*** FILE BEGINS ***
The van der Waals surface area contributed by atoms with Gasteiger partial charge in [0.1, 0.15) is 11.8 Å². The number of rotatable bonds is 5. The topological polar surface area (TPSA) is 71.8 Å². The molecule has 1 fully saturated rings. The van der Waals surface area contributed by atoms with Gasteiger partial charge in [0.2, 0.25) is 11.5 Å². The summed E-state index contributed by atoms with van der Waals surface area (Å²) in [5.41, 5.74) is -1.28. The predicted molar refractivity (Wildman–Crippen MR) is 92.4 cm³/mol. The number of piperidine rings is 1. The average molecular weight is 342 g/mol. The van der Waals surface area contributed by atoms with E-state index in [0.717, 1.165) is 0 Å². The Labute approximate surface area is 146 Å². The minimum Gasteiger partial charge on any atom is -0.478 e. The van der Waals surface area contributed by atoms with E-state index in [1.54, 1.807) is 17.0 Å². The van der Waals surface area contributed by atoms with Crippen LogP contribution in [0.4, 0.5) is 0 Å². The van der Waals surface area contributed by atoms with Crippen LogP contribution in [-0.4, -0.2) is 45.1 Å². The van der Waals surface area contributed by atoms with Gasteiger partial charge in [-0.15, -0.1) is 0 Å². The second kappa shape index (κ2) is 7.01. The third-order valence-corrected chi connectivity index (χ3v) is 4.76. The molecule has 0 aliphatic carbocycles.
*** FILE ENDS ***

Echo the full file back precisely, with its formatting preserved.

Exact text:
The van der Waals surface area contributed by atoms with Gasteiger partial charge in [0.1, 0.15) is 11.8 Å². The number of rotatable bonds is 5. The topological polar surface area (TPSA) is 71.8 Å². The molecule has 1 fully saturated rings. The van der Waals surface area contributed by atoms with Gasteiger partial charge in [0.2, 0.25) is 11.5 Å². The summed E-state index contributed by atoms with van der Waals surface area (Å²) in [5.41, 5.74) is -1.28. The predicted molar refractivity (Wildman–Crippen MR) is 92.4 cm³/mol. The number of piperidine rings is 1. The average molecular weight is 342 g/mol. The van der Waals surface area contributed by atoms with E-state index in [0.717, 1.165) is 0 Å². The Labute approximate surface area is 146 Å². The minimum Gasteiger partial charge on any atom is -0.478 e. The van der Waals surface area contributed by atoms with E-state index in [1.54, 1.807) is 17.0 Å². The van der Waals surface area contributed by atoms with Crippen LogP contribution in [0.4, 0.5) is 0 Å². The van der Waals surface area contributed by atoms with Crippen LogP contribution in [-0.4, -0.2) is 45.1 Å². The van der Waals surface area contributed by atoms with Gasteiger partial charge in [-0.15, -0.1) is 0 Å². The second kappa shape index (κ2) is 7.01. The third-order valence-corrected chi connectivity index (χ3v) is 4.76. The molecule has 0 aliphatic carbocycles.